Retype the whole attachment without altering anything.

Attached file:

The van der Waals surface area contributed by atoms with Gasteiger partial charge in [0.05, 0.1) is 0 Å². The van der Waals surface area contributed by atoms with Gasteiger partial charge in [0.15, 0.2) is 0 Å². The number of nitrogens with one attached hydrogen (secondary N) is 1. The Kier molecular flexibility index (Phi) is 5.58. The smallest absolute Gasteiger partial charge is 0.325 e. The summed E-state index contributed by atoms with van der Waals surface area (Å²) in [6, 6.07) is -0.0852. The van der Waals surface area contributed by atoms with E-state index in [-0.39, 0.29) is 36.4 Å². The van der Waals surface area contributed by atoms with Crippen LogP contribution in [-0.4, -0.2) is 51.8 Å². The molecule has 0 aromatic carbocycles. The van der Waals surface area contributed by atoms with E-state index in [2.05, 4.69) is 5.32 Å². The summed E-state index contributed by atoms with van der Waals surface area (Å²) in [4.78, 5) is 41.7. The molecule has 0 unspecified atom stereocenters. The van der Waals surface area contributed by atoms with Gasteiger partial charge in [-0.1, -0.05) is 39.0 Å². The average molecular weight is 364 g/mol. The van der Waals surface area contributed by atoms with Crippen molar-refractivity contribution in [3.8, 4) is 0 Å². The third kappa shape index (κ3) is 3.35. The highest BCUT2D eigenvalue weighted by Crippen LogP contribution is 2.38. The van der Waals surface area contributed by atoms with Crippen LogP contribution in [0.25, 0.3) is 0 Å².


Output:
The van der Waals surface area contributed by atoms with Gasteiger partial charge in [0.05, 0.1) is 0 Å². The van der Waals surface area contributed by atoms with Gasteiger partial charge in [0.15, 0.2) is 0 Å². The number of nitrogens with one attached hydrogen (secondary N) is 1. The Kier molecular flexibility index (Phi) is 5.58. The smallest absolute Gasteiger partial charge is 0.325 e. The summed E-state index contributed by atoms with van der Waals surface area (Å²) in [6, 6.07) is -0.0852. The van der Waals surface area contributed by atoms with E-state index in [-0.39, 0.29) is 36.4 Å². The van der Waals surface area contributed by atoms with Crippen LogP contribution in [-0.4, -0.2) is 51.8 Å². The molecule has 0 aromatic carbocycles. The van der Waals surface area contributed by atoms with E-state index in [2.05, 4.69) is 5.32 Å². The summed E-state index contributed by atoms with van der Waals surface area (Å²) in [4.78, 5) is 41.7. The molecule has 0 unspecified atom stereocenters. The van der Waals surface area contributed by atoms with Gasteiger partial charge in [-0.1, -0.05) is 39.0 Å². The average molecular weight is 364 g/mol. The van der Waals surface area contributed by atoms with Crippen molar-refractivity contribution in [3.8, 4) is 0 Å². The third kappa shape index (κ3) is 3.35. The highest BCUT2D eigenvalue weighted by Crippen LogP contribution is 2.38. The van der Waals surface area contributed by atoms with Crippen LogP contribution in [0.25, 0.3) is 0 Å².